Prince Albert National Park of Canada
Characteristics of Plains Bison
Bull plains bison.© Parks Canada / P.Peregoodoff
- Bison are the largest land mammals in North America; bulls can weigh up to 860 kg
- The highest point of the hump is directly over the front legs
- Large thick chaps on the front legs
- Thick pendulous beard
- Full neck mane which extends below the chest
- Sharply demarcated cape line behind the shoulder
- Thick bonnet of hair between the horns
- Calves are generally reddish-orange in colour for the first 3 months, after which they become darker
Plains bison are primarily grazers and historically occurred in grassland and meadow ecosystems, or on the forest fringe. Their historic range in Canada covered an area from the Rocky Mountains in the west, down through southern Manitoba in the east, and from mid-Alberta and Saskatchewan south to the border.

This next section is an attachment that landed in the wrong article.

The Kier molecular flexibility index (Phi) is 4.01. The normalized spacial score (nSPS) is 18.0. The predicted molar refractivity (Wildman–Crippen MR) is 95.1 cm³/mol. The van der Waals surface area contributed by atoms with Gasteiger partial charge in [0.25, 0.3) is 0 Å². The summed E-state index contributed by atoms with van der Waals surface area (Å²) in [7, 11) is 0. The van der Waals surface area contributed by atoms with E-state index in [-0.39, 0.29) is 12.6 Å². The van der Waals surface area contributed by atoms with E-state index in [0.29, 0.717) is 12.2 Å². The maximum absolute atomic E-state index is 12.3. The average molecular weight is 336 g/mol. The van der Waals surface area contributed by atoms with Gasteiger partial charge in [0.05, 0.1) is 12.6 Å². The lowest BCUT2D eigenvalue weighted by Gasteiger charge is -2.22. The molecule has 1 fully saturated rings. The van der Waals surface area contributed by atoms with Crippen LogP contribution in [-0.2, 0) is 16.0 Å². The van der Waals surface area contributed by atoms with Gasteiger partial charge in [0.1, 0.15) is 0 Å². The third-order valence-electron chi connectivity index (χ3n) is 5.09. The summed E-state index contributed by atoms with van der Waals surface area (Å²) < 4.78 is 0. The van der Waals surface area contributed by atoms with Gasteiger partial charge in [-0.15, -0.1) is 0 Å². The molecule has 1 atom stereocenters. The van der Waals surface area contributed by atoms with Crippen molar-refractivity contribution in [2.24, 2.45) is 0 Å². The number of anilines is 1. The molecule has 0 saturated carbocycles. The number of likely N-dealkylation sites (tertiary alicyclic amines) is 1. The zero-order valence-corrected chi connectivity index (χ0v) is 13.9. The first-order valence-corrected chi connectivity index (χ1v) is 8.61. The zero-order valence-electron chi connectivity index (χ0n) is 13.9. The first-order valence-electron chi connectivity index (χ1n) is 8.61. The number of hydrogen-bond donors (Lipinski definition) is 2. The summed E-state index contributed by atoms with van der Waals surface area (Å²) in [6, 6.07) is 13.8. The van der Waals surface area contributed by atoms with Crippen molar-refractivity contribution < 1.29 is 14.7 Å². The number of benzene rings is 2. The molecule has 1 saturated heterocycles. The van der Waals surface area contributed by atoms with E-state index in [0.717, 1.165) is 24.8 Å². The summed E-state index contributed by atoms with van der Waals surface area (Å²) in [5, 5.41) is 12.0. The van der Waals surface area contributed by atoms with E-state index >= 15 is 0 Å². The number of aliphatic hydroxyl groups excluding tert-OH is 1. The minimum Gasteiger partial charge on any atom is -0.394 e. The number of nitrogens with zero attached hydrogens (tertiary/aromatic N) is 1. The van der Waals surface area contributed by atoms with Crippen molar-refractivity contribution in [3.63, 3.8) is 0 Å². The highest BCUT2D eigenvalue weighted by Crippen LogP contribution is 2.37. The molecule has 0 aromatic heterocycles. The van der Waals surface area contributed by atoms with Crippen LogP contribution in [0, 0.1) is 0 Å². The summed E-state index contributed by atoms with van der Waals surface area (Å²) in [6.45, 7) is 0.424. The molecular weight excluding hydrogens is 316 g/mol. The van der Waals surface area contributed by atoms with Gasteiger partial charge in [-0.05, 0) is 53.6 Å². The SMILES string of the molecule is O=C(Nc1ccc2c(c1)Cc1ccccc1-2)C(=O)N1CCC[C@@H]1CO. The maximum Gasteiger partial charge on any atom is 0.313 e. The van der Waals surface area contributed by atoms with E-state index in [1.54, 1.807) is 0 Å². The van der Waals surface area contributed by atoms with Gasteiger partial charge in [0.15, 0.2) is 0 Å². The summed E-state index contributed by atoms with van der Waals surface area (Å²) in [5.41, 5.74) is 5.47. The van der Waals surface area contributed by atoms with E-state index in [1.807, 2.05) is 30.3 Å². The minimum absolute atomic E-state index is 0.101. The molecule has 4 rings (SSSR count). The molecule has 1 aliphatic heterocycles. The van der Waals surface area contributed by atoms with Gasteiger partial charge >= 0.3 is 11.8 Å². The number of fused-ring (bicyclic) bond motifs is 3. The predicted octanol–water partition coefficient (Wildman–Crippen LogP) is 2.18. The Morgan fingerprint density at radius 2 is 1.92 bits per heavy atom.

Current Status of Plains Bison in Canada
In July 2005, the federal Environment Minister announced that plains bison would not be added to the Species at Risk Act at this time due to the inability to genetically distinguish between wild and domestic plains bison, and the potential economic implications for the Canadian Bison industry. However, plains bison are still classified as “Threatened” by the Committee On the Status of Endangered Wildlife in Canada (COSEWIC) in the Assessment and Status Report of 2004.